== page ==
- Hypothesize about a steady state: Use systems metrics and detailed instrumentation to help troubleshoot performance and, in some cases, functional bugs. Which metrics you measure is important. For example, the SREs at Netflix are more interested in measuring SPS (metric video-stream starts per second) than just CPU utilization because customer satisfaction is highly correlated to customers hitting the play button on their video streaming devices. Measure business metrics not just system metrics, which are often in a tolerance range or threshold. The test with chaos engineering experiments is to deliberately cause a noncritical service to fail in order to verify that the system degrades gracefully. You can also redirect incoming traffic between regions and verify that the steady state is not breached, or you can perform canary analysis.
- Vary real-world events: Set up host instance termination because it happens frequently in the wild and the act of turning off a server is cheap and easy. Since real-world events are numerous, look to experiment on events that have a high frequency of occurrence in the real world and where the cost to experiment is low. Another potential test is faulty code deployment and its impact.
- Run experiments in production: A classical tenet in testing is that the cost of rework increases as we discover bugs late in the development life cycle. However, with chaos engineering, the strategy is reversed. You want to run experiments as close to the production environments as possible. Rather than code correctness—which classical testing discovers—chaos engineering is focused on the behavior of the overall system. This includes code, state and input, and other people’s systems, which leads to system behaviors that are difficult to foresee. Stateful systems like databases don’t behave in test system the way they do in production, thus regression testing is often insufficient for identifying key issues in distributed systems. You should be able to abort the experiment.
- Automate experiments in production: Start with manual and one-off experiments, since you want to have an appropriate level of apprehension. Ensure care so the experiment runs correctly and minimizes the blast radius, especially in production. Once the experiment is successful, automate to run continuously since you can measure against the dynamic and ever-changing production environment.
- Minimize blast radius: The professional responsibility of a chaos engineer is to understand and mitigate production risks. A wel-designed experiment will prevent big production outages by causing only a few customers a small amount of pain. Scale out experiments as they begin to succeed to involve more users and more of the production environment.
Chaos in practice
There is limited implementation examples of Chaos Engineering, though some great examples are shared viz., financial, business to commerce, and several large b2b organizations. Use the disciplined approach of picking a hypothesis, choosing the scope, identifying the metrics, informing the organization, running the experiment, analyzing results, increasing scope and then reiterating it.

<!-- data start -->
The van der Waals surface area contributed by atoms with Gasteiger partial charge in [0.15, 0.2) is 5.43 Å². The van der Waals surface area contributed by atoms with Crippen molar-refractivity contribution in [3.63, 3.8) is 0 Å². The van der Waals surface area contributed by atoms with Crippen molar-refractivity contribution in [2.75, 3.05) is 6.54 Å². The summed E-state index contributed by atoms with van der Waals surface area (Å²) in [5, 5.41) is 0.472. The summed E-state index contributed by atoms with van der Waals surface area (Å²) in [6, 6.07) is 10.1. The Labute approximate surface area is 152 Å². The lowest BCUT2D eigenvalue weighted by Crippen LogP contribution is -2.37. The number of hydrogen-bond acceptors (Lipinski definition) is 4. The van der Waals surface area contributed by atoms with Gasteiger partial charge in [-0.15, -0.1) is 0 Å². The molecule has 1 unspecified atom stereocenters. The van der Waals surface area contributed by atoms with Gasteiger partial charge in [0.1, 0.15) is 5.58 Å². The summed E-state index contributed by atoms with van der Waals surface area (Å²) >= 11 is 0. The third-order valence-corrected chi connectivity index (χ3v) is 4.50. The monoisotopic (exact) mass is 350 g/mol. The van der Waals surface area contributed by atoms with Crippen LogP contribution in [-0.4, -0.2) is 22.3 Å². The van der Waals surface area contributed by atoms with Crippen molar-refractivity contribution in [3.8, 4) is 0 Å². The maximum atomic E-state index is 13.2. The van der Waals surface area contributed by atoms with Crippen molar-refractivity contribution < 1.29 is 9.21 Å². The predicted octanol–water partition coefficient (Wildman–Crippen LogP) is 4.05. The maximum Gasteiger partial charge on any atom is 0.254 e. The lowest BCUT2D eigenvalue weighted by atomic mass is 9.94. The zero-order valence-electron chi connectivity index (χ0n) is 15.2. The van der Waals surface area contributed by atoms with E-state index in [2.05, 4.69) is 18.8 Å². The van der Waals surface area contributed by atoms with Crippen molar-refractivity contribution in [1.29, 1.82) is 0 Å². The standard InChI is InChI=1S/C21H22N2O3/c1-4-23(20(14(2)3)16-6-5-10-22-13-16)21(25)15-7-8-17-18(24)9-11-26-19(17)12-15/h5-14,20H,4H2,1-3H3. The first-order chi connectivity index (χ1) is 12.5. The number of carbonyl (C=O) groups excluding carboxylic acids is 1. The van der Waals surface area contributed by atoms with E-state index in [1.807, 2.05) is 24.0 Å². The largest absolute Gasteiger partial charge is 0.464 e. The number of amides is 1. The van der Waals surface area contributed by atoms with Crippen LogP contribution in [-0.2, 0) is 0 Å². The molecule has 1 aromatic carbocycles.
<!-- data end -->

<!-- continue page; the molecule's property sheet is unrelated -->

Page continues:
Finally, if you become sophisticated in the practice of chaos engineering, you can start measuring the maturity of your chaos experiments by using sophistication and adoption metrics. Sophistication measures the validity and safety of chaos experiments and can be measured as elementary, simple, sophisticated or advanced. Adoption measures the depth and breadth of chaos experimentation coverage and can be measured on a maturity model of: in the shadows; investment; adoption and cultural expectation.
Still a very young field, the adoption of chaos engineering is nascent and it has its share of critics. It is ultimately a means to an end, with the aim to improve the production environment itself from real-world issues. While doing it in combination of proactive failure testing and post-incident reviews is beneficial, Chaos engineering can wreak havoc on state systems in production, if not carefully constructed, and it is very difficult to roll back.
Chaos Engineering: Building Confidence in System Behavior through Experiments is an easy read, and the parallels to penetration testing conducted by red teams are striking. It is somewhat light on the details about how to build carefully crafted experiments; therefore, I would recommend further reading on Chaos Monkey, failure injection testing, etc. In crawl, walk, run phases of enterprises moving from a monolith state of applications to one of microservices-based architecture, chaos engineering represents activity conducted in the run phase. If possible, enterprises should be identifying the experiments with lowest effort and reduced blast radius of impact as a set of training wheels to learn the practice of chaos engineering.